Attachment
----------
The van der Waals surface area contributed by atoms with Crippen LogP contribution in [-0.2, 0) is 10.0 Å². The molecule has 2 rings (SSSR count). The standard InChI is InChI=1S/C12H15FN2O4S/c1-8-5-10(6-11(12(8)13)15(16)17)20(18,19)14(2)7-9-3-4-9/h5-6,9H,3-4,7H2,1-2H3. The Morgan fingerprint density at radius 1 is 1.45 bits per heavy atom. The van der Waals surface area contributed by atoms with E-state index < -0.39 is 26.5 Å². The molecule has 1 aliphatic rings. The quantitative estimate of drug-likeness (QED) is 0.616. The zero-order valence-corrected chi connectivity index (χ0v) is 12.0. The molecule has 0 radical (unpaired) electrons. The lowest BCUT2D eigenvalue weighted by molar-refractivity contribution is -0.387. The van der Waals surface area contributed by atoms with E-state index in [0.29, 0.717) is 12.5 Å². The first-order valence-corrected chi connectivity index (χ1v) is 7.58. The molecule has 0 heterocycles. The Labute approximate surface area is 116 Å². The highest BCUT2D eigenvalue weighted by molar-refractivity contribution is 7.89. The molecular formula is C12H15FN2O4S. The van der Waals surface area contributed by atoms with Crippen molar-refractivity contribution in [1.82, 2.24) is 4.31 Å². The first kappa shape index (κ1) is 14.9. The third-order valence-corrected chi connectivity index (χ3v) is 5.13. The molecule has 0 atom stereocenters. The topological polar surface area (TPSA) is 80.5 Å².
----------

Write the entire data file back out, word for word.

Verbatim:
The van der Waals surface area contributed by atoms with Crippen LogP contribution in [-0.2, 0) is 10.0 Å². The molecule has 2 rings (SSSR count). The standard InChI is InChI=1S/C12H15FN2O4S/c1-8-5-10(6-11(12(8)13)15(16)17)20(18,19)14(2)7-9-3-4-9/h5-6,9H,3-4,7H2,1-2H3. The Morgan fingerprint density at radius 1 is 1.45 bits per heavy atom. The van der Waals surface area contributed by atoms with E-state index < -0.39 is 26.5 Å². The molecule has 1 aliphatic rings. The quantitative estimate of drug-likeness (QED) is 0.616. The zero-order valence-corrected chi connectivity index (χ0v) is 12.0. The molecule has 0 radical (unpaired) electrons. The lowest BCUT2D eigenvalue weighted by molar-refractivity contribution is -0.387. The van der Waals surface area contributed by atoms with E-state index in [0.29, 0.717) is 12.5 Å². The first-order valence-corrected chi connectivity index (χ1v) is 7.58. The molecule has 0 heterocycles. The Labute approximate surface area is 116 Å². The highest BCUT2D eigenvalue weighted by molar-refractivity contribution is 7.89. The molecular formula is C12H15FN2O4S. The van der Waals surface area contributed by atoms with Crippen molar-refractivity contribution in [1.82, 2.24) is 4.31 Å². The first kappa shape index (κ1) is 14.9. The third-order valence-corrected chi connectivity index (χ3v) is 5.13. The molecule has 0 atom stereocenters. The topological polar surface area (TPSA) is 80.5 Å².